The European Union is generous with research funding. Wageningen UR has benefitted a lot from that, but the good times seem to be over. With more and more researchers wanting a share of the Brussels pie, the odds on success are falling fast. And the required cofounding from The Hague is proving a headache.
‘It is great how much money the EU puts into research and development,’ says Harry Wichers, senior researcher at Food & Biobased Research. ‘The current research programme, Horizon 2020, makes 80 billion euros available over seven years. That is 11.5 billion a year, or 8 percent of total EU spending. The Netherlands just about reaches 2 percent, if you count R&D spending by the government and the business world put together.’
Wichers is impressed too by the levels of the European research subsidies. Formerly the EU only funded half the research costs and research institutes had to fund the other half out of their own pockets or from national funding sources. Nowadays the EU covers 100 percent of the staffing costs plus 25 percent of the indirect costs. For Wageningen UR, which has high overheads, this does not cover the costs. Another 25 percent in cofinancing always has to be found, says Wichers, but that is OK. ‘The EU funds more generously than most of our national research funding bodies.’rima. ‘De EU financiert beter dan de meeste van onze nationale onderzoekfinanciers.’
Thanks to its generous funding, the EU is ever more popular with European researchers. More and more research institutes submit proposals in Brussels, partly to compensate for cutbacks by national research funding bodies. 'We are incredibly popular,’ said the Dutch top civil servant Robert-Jan Smits of the Research Directorate in Brussels earlier this year at the European parliament. In 2015 he had already received 65,000 research proposals for the Horizon 2020 programme. ‘We are being inundated.’
Everyone looks to Brussels, agrees Peter Jongebloed, advisor at Wageningen International and ‘our man in Brussels.’ Due to that great interest, the chances of bagging a European project are falling rapidly. According to Smits, the average chances of success went down in September to between 12 and 14 percent. For Wageningen the chances tend to be above average (see box) but even here the success rate is going down. This means many excellent research proposals are being turned down, says Smits. But according to Jongebloed, the situation is much worse than that. ‘Smits doesn’t even count the proposals that are rejected in the first round – two thirds of them – in his calculations. I think on average only four to five percent of the research proposals get funding.’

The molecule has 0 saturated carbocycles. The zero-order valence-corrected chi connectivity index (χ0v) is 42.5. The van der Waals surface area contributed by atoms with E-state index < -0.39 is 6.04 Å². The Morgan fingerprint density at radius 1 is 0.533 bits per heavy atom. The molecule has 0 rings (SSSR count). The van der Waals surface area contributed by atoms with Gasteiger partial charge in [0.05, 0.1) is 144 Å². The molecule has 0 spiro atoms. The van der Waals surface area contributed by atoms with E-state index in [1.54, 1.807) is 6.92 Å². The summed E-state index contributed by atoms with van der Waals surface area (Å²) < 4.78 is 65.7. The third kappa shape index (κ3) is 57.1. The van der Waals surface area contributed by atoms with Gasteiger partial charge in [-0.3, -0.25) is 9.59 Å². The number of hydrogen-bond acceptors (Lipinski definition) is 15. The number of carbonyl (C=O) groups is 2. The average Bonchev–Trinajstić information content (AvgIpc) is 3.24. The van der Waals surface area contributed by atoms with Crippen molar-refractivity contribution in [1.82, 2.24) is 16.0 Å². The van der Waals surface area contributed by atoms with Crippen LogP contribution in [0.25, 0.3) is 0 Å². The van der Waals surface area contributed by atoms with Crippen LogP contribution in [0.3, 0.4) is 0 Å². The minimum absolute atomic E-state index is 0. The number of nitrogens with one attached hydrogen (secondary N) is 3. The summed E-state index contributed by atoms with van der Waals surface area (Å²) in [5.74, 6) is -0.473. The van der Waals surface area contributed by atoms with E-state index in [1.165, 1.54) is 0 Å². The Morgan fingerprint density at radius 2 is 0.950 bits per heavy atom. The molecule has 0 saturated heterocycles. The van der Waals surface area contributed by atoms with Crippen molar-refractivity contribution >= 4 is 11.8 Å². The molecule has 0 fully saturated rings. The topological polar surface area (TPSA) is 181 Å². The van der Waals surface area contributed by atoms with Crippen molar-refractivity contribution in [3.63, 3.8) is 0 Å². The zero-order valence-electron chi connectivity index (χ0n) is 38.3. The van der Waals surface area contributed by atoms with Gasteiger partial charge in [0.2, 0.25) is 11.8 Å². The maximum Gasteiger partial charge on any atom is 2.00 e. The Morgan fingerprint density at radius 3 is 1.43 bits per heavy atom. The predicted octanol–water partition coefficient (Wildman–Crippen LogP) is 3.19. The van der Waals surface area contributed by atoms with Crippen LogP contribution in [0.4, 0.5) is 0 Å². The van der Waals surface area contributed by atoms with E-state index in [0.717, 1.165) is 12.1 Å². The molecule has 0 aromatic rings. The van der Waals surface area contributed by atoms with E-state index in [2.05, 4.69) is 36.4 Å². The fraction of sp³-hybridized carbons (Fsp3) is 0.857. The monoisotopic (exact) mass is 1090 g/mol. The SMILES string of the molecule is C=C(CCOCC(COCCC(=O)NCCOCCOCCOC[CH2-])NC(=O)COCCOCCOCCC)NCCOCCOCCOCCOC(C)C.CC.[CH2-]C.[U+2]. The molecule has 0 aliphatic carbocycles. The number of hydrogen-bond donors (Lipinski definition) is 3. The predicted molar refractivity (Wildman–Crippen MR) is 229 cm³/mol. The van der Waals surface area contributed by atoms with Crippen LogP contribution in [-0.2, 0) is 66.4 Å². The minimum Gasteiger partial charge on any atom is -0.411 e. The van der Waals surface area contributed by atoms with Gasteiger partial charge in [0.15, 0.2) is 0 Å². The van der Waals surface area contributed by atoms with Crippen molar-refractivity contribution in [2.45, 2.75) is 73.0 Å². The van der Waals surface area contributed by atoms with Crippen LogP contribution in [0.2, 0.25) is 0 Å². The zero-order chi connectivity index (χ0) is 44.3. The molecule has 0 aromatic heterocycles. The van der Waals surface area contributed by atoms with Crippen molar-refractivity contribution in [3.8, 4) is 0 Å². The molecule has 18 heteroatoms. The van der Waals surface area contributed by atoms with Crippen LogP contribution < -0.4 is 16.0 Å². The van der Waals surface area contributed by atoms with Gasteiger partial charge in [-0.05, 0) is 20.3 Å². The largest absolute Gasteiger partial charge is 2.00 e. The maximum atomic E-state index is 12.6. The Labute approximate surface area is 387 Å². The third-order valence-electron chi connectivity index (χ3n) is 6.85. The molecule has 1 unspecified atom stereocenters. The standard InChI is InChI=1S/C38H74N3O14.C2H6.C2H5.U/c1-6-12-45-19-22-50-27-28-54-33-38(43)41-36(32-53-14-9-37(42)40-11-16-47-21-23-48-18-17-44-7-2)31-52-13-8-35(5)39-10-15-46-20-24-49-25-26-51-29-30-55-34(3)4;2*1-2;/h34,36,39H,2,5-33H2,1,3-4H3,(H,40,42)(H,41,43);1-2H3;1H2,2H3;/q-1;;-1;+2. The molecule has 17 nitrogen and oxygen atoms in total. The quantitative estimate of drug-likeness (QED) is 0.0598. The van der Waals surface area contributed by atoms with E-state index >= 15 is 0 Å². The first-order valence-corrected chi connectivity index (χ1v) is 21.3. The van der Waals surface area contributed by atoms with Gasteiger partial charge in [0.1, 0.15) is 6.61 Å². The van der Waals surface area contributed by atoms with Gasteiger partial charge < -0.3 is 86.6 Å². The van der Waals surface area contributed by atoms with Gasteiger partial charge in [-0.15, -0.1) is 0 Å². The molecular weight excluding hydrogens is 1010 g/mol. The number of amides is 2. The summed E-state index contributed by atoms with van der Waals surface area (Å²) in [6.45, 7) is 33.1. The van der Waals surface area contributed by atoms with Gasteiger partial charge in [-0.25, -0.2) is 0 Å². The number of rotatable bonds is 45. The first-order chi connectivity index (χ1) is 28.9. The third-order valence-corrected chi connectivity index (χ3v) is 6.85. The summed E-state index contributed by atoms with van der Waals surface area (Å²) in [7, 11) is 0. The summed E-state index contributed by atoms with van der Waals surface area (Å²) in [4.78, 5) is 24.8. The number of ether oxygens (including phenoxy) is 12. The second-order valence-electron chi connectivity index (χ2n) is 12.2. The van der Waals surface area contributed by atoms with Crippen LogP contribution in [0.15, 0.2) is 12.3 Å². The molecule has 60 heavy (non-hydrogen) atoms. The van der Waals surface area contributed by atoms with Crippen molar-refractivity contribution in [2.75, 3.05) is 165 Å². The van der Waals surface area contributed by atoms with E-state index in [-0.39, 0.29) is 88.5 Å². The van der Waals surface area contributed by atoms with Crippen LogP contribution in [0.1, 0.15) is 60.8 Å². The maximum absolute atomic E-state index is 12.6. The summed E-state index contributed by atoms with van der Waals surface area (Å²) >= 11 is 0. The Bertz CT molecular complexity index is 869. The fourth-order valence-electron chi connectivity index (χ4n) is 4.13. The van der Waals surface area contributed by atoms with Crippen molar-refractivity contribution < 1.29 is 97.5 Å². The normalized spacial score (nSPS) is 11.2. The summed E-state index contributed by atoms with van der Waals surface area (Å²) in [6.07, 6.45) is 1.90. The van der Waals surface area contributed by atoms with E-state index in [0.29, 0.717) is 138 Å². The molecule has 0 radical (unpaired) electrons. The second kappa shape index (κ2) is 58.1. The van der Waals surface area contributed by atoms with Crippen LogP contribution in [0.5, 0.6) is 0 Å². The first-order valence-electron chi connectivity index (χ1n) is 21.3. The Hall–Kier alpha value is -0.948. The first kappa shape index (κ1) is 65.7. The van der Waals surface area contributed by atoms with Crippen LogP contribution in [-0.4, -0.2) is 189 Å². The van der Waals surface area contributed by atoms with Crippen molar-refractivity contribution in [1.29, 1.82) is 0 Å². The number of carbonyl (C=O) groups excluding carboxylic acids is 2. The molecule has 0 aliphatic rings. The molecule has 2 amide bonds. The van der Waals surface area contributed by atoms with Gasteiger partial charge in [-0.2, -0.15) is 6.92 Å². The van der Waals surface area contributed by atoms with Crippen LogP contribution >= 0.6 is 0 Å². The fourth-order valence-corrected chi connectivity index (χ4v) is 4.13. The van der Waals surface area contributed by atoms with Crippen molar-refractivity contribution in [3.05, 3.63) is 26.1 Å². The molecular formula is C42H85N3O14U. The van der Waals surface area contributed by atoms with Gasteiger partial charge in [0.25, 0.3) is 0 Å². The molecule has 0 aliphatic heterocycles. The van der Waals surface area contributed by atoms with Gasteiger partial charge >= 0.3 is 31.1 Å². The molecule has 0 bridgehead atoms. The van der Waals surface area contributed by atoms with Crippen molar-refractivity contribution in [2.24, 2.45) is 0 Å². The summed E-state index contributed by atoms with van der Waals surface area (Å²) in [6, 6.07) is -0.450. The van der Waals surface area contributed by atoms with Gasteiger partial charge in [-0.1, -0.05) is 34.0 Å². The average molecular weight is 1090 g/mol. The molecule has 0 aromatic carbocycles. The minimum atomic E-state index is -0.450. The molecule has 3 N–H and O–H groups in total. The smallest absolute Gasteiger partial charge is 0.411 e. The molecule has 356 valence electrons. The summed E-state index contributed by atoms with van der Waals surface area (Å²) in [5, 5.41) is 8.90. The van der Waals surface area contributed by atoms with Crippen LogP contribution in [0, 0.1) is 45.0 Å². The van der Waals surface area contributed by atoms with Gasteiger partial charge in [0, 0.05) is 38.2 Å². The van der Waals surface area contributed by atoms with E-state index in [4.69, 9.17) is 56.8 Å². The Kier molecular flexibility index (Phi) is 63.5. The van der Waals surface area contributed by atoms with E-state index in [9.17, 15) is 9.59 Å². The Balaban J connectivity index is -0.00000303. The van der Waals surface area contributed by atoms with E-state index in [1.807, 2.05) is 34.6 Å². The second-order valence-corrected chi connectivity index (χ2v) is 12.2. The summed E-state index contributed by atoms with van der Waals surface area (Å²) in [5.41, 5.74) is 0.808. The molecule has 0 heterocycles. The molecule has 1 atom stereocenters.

As an example, Jongeboeld cites the recent ‘waste call’ by the EU, in which knowledge institutions were invited to submit proposals for recycling projects. In the first phase 183 consortia (of several universities and institutes) submitted proposals. Of these 39 went through to the second round and were invited to write a full project proposal. Ultimately two proposals will be granted funding. Jongebloed: ‘This is a waste of energy. It takes at least three months to write a proposal like that.’
Wichers gives examples of this kind of knock-out competition too. ‘Two years ago we submitted a research proposal in the field of future proteins, together with a large consortium. A total of 44 proposals were submitted, but there was only funding for one project. Eleven proposals went through to the second round. We were rejected in the first round, which was lucky in retrospect, because to have any chance in the second round you had to write volumes.’ And this year Wichers applied for two grants from the EU’s Marie Curie programme. ‘This is a fellowship programme for postdocs. The success rate is five percent, because 1000 proposals are submitted in each round and only 50 are approved. That is only two postdocs per year per EU member state.’
These are dramatic examples, admits Wichers. Thanks to Wageningen’s good reputation and solid proposals, the chances of success are higher for Wageningen projects. ‘But still: you spend three months writing a good proposal and you have to write an average of five or six proposals to get one accepted. So across the organization you spend one and a half years writing just to get one EU project. That’s a lot of hours!’
And there is another problem: how to organize cofinancing to the tune of almost 25 percent. Researchers from the university can often get that confinancing from their own budget but DLO researchers have less scope for using their own funding, because most of their research is for third parties.